Whether you love it, hate it or just don't understand it, software-defined storage (SDS) has carved out a place in the technology market. But with vendors from many different corners of the data storage market claiming to offer products espousing software-defined storage architecture, IT staff can become confused as to the true meaning of the term. Despite lingering ambiguity, industry analysts have reached a consensus as to what the technology accomplishes in the data center.
At a basic level, software-defined storage architecture separates the control plane from the data plane. This means common storage features are not tied to the hardware storing the data. Features such as deduplication, replication and snapshots -- which are traditionally packaged with hardware -- are often included in an SDS offering along with a centralized management platform. Storage virtualization and, increasingly, hyper-converged storage can also be considered types of software-defined storage because they decouple storage software from the hardware.
Flexibility and price are oft-cited benefits of software-defined storage architecture. Because capacity is pooled from storage hardware across an environment, storage features can be extended to all arrays and storage administrators can easily provision storage for virtual machines. And because these types of software offerings generally work on a range of hardware, it allows the use of less-expensive commodity hardware. SDS can even be used to add new features to older storage systems, without needing to replace the entire device.
This guide explores various perspectives of software-defined storage, some of the major benefits of software-defined storage -- as well as drawbacks -- and explains where the technology can best be put to use. Lastly, we provide several views on software-defined storage architecture from analysts who work one-on-one with vendors and users.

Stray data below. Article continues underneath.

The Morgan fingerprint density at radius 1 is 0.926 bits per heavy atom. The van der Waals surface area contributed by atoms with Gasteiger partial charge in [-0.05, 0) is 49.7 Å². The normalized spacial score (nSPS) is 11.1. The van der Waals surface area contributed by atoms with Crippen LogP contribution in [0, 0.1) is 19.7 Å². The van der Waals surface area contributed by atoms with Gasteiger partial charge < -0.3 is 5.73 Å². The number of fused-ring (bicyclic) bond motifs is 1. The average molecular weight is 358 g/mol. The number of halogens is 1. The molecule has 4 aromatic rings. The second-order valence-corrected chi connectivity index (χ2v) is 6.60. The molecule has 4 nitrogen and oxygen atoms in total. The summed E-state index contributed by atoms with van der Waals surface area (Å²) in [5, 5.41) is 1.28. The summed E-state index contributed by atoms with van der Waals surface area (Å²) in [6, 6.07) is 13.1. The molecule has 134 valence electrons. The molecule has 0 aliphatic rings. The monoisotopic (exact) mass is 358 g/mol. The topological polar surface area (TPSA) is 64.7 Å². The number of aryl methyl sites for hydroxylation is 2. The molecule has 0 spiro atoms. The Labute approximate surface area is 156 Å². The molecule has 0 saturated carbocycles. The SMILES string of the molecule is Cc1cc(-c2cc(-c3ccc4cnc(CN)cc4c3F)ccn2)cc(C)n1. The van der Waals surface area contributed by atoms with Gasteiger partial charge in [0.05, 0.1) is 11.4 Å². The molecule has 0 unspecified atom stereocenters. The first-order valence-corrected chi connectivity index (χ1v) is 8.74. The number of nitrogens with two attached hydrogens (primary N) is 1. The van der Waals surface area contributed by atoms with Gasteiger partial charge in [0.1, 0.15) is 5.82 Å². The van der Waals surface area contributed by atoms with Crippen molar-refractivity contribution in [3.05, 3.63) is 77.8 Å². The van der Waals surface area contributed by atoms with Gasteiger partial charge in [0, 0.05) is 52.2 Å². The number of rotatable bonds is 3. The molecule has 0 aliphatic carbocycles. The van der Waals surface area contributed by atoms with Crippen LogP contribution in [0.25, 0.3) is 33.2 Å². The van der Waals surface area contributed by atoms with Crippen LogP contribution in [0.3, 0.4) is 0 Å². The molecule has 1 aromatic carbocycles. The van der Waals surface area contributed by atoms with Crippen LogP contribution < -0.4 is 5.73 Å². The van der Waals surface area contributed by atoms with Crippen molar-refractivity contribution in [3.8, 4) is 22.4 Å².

Making sense of a vague term
Software-defined storage can seem to be more of a buzzword than an actual type of storage. While vendors often use the term liberally to create excitement for their products, there are specific attributes that make storage truly software-defined. The following articles describe these features and clarify the benefits of software-defined storage and how they differ from similar developments in the technology market.
At first glance, software-defined storage architecture and storage virtualization may seem to be one and the same. But there are several important distinctions between the two technologies. Continue Reading
Hyper-converged products offer an entire storage infrastructure. SDS may be a part of that makeup, but there are distinctions. Continue Reading
Create a software-defined storage architecture
Understanding the definition of software-defined storage is one thing, but you also need to comprehend how various types of SDS affect your computing environment. The following articles offer details on use cases, as well as which implementations might garner the most benefits of software-defined storage in your data center.
From storage virtualization to convergence, it's important to determine what uses are best for software-defined storage. It's also important to recognize disadvantages, such as unpredictability, when deciding if SDS products are superior to traditional storage technology. Continue Reading
Storage virtualization, proprietary software and hypervisor-agnostic products all fall into the SDS category -- but how do you decide the best options for your storage needs? Our expert walks you through each one. Continue Reading
Software-defined storage architecture: Big deal or old news?
Software-defined storage is a contentious technology: Is it a meaningful term or one that changes from vendor to vendor? Our storage experts take the SDS leviathan head on. Find out what these noble souls have to say.
Rich Castagna, TechTarget's vice president of editorial, continues to struggle with the true meaning of software-defined storage architecture. He looks to a certain former secretary of state for guidance. Continue Reading
Too much hype and not enough delivery may have discouraged some users from using SDS technology, but you shouldn't give up hope, says Toigo. Continue Reading
The benefits of software-defined storage have many organizations rethinking their storage strategy -- a wider trend in the data storage market. Continue Reading
Software-defined storage architecture needs to stay away from proprietary software, or our computing environments will become the siloed infrastructures they once were. Continue Reading